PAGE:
How an ex-pro wrestler turned sign-maker created the best pole-banner bracket in the world.
Everybody knows the name Mohammed Ali. Few if anyone, however, could ever recall the name of the pro-wrestler, “Beautiful” Buddy Wolfe, who in 1976 stepped into the ring with the heavyweight champ for a unique boxing vs. wrestling exhibition televised on ABC’s Wide World of Sports.
Designed to build some hype leading up to Ali’s globally televised money-fight with Japanese professional wrestler, Antonio Inoki, the matchup involved all the bad refereeing and theatrical violence familiar to modern wrestling fans.
After taking a couple dramatic body slams to the canvas, Ali miraculously recovered and began bloodying Wolfe’s forehead with punches before being declared the winner after three rounds. Ali went onto make millions in the match against Inoki. Wolfe went back to the wrestling circuit, eventually retiring in the late ‘80s to his home state of Minnesota where he found a new calling.
According to a Slam Wrestling profile, Leslie “Buddy” Wolfe was born in Blue Earth, Minnesota in 1941. He worked in a cast-iron foundry after high school (an important footnote given his second-life as an inventor), but ultimately wanted more than a small town could deliver.
Standing 6-foot and weighing 220-pounds, Wolfe decided to enroll at St. Cloud University in 1960 where he became a two-sport athlete—a wrestler who was good enough to be considered for the 1964 Olympics and a powerful lineman who was scouted to play in the Continental Football League, a major pro-organization outside the NFL from 1965 through 1969.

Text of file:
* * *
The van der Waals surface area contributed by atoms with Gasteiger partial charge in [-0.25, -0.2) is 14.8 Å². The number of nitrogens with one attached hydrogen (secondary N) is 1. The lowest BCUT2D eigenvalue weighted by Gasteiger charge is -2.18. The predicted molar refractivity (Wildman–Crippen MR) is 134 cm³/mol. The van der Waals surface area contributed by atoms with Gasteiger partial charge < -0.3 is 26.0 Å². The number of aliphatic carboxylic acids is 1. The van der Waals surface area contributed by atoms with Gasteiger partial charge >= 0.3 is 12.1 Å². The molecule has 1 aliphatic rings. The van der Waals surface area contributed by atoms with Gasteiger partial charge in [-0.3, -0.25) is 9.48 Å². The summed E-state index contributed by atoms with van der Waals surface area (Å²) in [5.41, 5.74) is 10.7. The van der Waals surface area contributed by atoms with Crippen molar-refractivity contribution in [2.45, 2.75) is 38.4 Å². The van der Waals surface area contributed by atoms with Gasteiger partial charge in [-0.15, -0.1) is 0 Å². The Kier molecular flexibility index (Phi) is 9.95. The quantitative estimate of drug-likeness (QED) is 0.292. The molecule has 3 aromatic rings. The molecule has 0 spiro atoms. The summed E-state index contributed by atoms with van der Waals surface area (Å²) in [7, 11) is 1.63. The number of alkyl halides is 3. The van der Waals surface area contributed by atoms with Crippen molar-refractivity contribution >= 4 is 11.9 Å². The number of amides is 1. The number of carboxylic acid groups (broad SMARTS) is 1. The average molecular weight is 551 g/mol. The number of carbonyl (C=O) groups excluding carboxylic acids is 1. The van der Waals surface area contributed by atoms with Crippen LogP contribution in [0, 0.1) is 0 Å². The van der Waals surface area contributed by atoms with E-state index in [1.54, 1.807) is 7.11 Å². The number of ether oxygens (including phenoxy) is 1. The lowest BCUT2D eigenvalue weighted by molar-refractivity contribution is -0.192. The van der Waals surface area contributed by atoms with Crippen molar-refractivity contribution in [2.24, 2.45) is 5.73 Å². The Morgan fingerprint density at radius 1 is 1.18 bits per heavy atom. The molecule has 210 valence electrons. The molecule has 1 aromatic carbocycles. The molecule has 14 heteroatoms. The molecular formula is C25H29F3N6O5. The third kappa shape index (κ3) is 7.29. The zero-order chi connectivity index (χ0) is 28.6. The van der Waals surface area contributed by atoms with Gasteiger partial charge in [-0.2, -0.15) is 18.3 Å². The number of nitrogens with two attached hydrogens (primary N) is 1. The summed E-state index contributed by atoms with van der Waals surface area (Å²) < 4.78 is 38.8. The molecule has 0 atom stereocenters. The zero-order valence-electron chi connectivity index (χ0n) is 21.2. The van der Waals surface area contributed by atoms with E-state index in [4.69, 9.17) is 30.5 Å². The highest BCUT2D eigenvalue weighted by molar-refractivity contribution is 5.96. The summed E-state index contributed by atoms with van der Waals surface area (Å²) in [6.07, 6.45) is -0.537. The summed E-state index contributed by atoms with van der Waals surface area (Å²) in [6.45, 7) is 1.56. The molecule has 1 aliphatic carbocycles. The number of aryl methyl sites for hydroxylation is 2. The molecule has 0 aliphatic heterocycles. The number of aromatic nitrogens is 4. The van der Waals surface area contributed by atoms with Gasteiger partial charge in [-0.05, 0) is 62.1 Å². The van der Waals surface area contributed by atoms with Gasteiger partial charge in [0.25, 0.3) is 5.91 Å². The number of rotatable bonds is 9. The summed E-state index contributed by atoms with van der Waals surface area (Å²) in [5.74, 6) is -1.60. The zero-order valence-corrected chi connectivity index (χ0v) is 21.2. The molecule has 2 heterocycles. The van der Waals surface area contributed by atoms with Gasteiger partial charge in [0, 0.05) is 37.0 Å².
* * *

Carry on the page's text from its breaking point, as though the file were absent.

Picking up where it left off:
Since pro football promised more money than wrestling for Team U.S.A, Wolfe moved to Virginia for starting position with the Norfolk Neptunes. He wound up playing two years, receiving both Rookie of the Year and MVP awards, before the promise of even better money lured him to North Carolina and the start of his pro wrestling career.
Wolfe became part of the fledgling American Wrestling Federation and later the NWA, traveling for shows throughout the South and Texas in the 1960s. Notable highlights in his decades-long career included wrestling in Madison Square Garden and holding the title of NWA Heavy Weight Champion in Florida.
Slam Wrestling’s remembrance of Buddy Wolfe describe him as a “jobber” or journeyman, a supporting actor skilled at make the bigger stars of the day look good. His ability to take punishment and perform in front of packed crowds made him the perfect spoil for the fight against Ali.
The encounter gave Wolfe’s stock a small boost. He traveled and performed internationally until retiring in 1988 to a home near Hackensack. At age 47 and needing a new way to make a living, he tried running a t-shirt shop then a restaurant before taking work as a silk-screener.
During the early 1970s, Beautiful Buddy Wolfe shared the ring with wrestling notables such as Chief Jay Strongbow, Gorilla Monsoon, and Andre the Giant (shown above pressing Wolfe overhead).
“Most don’t know this, but Buddy’s early career as a professional athlete had a lot to do with his invention of the BannerSaver bracket,” says Paul Britten, who in the mid-1990s was also just starting out in the sign and banner printing business in Traverse City, Michigan.